Excellent Tale of Science History
My rating: 5 of 5 stars
Thomas Hager's tale about the discovery of the worlds first true antibiotic is an excellent narrative filled with equal parts drama, medical thriller, human interest, scientific inquiry, and science history. The Demon Under the Microscope primarily focuses on the life and work of a German research doctor, Gerhard Domagk, who, along with talented chemists at Bayer, identified the first drug from a chemical that was effective against a variety of bacteria. The story of sulfa's discovery, and it's impact on the world, is masterfully told by Hager.
I learned a lot from Hager's story, not only about Domagk but about the history of the modern pharmaceutical industry. As somebody who has worked for over 17 years in pharmaceutical quality assurance I was very interested to learn about this part of the history of the industry. Sulfa was the first true modern drug, rigorously researched and tested before being released. I was fascinated by many of the connections that Hager weaves together to tell the story of the first miracle drug, and how many seemingly different events all had an impact on not only sulfa's discover, but the revolution in antibiotics and the modern pharmaceutical industry.
One part of the story that I most enjoyed was Hager's recounting of the tragic Elixir of Sulfanilamide event. During the early craze over sulfa drug makers - many of them makers of "patent" medicines that had almost no testing for safety or effectiveness - made a plethora of sulfa containing drugs. All in the hopes of getting in on the sulfa crazy and earning money. Elixir of Sulfanilamide was a sweet tasting syrup that contained the wonder drug sulfa and was sold over the counter by pharmacists across the United States. The elixir had another component used to dissolve the sulfa (sulfanilamide was notoriously difficult to put into solution and couldn't be dissolved in water) - diethylene glycol. Today we know that diethylene glycol is a very toxic chemical and will attack the kidneys and lead to death. In the 1930's almost nothing was known about this chemical. In the rush to join the sulfa bandwagon the maker of the elixir used a harmful chemical without knowing it. No testing or research was done, and as a result over 100 people in the US were killed. Hager's recounting of the events around the Elixir of Sulfanilamide, and how it related to not only to the history and discovery of sulfa, but also to the evolution of the modern drug regulatory environment, was very well done. (The deaths cause by the elixir spurred the US Congress to pass new laws that gave more oversight and power to the Food and Drug Administration - FDA - effectively changing overnight how drugs were to be manufactured, tested, and sold in the US. In essence I owe my own career in pharmaceutical quality assurance to sulfa and the tragic events of the elixir.)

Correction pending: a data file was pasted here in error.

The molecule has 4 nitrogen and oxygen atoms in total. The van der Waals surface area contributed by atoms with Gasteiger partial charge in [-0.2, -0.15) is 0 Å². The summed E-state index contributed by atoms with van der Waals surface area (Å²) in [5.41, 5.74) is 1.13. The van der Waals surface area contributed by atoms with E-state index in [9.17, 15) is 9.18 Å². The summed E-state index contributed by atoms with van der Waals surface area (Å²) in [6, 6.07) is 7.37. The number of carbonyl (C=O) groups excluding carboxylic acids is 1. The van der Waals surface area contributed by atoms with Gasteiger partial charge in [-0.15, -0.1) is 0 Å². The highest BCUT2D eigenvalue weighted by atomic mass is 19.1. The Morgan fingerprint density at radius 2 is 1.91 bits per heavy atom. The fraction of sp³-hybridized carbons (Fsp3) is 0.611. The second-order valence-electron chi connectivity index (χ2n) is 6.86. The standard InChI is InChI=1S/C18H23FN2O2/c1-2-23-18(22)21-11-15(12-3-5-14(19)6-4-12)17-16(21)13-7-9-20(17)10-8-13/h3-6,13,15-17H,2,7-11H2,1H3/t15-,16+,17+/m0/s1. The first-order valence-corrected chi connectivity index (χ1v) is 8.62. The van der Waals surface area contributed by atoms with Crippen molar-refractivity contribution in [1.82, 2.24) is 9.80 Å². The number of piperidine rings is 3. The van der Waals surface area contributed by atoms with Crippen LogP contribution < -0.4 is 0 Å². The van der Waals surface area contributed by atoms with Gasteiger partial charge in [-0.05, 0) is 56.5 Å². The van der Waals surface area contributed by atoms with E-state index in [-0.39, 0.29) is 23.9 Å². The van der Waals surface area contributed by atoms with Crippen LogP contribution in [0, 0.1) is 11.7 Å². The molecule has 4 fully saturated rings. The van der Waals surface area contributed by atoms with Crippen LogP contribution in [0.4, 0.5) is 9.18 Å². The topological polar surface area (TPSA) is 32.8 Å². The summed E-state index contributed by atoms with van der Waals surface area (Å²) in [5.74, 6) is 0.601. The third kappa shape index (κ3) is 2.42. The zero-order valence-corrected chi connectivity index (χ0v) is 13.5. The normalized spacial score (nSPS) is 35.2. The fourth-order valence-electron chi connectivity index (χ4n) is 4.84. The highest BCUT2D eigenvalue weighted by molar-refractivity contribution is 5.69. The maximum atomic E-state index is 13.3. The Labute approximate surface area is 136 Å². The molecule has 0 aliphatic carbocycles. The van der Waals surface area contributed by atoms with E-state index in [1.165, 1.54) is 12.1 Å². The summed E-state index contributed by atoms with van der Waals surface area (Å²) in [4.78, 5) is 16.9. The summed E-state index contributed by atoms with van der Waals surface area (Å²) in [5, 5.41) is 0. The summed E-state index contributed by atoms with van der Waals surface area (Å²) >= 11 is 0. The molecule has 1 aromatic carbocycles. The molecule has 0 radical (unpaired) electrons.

Spanning across decades and tying together not only the research from Germany, France, and England, but also the lives of the researchers and doctors, The Devil Under the Microscope is a compelling narrative about one of the pivotal points in modern history. Had sulfa not been discovered and its benefits been shown to the world the modern antibiotics we have today may still have been discovered, but the process by which new drugs are researched, tested, and brought to market may never have come about. Even though sulfa was soon overshadowed by the end of WWII by penicillin and other antibiotics its discovery was instrumental in paving the way for our modern pharmaceutical industry. Hager's research into the history of sulfa, and the clear and entertaining way that the story of sulfa is delivered to the reader, makes The Demon Under the Microscope a book well worth the read.
I listened the the wonderful audiobook version from Tantor media read by Stephen Hoye and downloaded from my local library. Hoye does a great job of narrating the events, bringing the lives of the different characters in the discovery of sulfa to life, and making the pronunciation of so many different tongue-twisting chemical names seem easy and effortless.
I highly recommend this book for anybody interested not only in history or the history of science, but for people who are interested in real-life drama and medical mysteries.